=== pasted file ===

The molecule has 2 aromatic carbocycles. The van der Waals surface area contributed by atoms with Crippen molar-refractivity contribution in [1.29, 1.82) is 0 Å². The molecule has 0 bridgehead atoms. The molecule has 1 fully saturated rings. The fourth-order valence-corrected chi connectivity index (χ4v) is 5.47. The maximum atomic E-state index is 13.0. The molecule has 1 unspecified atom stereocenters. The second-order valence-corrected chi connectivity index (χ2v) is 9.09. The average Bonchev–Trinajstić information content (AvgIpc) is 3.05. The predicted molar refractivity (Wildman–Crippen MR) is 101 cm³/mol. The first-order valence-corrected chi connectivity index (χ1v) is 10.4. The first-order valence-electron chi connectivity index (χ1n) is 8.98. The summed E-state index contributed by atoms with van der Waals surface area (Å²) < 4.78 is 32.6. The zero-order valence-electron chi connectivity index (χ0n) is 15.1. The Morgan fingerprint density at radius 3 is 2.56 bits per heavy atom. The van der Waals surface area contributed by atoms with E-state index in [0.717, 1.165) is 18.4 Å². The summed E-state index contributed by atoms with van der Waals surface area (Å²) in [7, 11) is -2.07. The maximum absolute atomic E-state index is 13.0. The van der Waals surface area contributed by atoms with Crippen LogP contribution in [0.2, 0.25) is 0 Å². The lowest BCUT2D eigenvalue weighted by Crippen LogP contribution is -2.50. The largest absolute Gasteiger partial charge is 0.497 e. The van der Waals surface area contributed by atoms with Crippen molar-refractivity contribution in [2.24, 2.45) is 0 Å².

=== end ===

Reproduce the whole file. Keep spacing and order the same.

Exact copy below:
The molecule has 2 aromatic carbocycles. The van der Waals surface area contributed by atoms with Crippen molar-refractivity contribution in [1.29, 1.82) is 0 Å². The molecule has 0 bridgehead atoms. The molecule has 1 fully saturated rings. The fourth-order valence-corrected chi connectivity index (χ4v) is 5.47. The maximum atomic E-state index is 13.0. The molecule has 1 unspecified atom stereocenters. The second-order valence-corrected chi connectivity index (χ2v) is 9.09. The average Bonchev–Trinajstić information content (AvgIpc) is 3.05. The predicted molar refractivity (Wildman–Crippen MR) is 101 cm³/mol. The first-order valence-corrected chi connectivity index (χ1v) is 10.4. The first-order valence-electron chi connectivity index (χ1n) is 8.98. The summed E-state index contributed by atoms with van der Waals surface area (Å²) < 4.78 is 32.6. The zero-order valence-electron chi connectivity index (χ0n) is 15.1. The Morgan fingerprint density at radius 3 is 2.56 bits per heavy atom. The van der Waals surface area contributed by atoms with E-state index in [0.717, 1.165) is 18.4 Å². The summed E-state index contributed by atoms with van der Waals surface area (Å²) in [7, 11) is -2.07. The maximum absolute atomic E-state index is 13.0. The van der Waals surface area contributed by atoms with Crippen LogP contribution in [0.2, 0.25) is 0 Å². The lowest BCUT2D eigenvalue weighted by Crippen LogP contribution is -2.50. The largest absolute Gasteiger partial charge is 0.497 e. The van der Waals surface area contributed by atoms with Crippen molar-refractivity contribution in [2.24, 2.45) is 0 Å².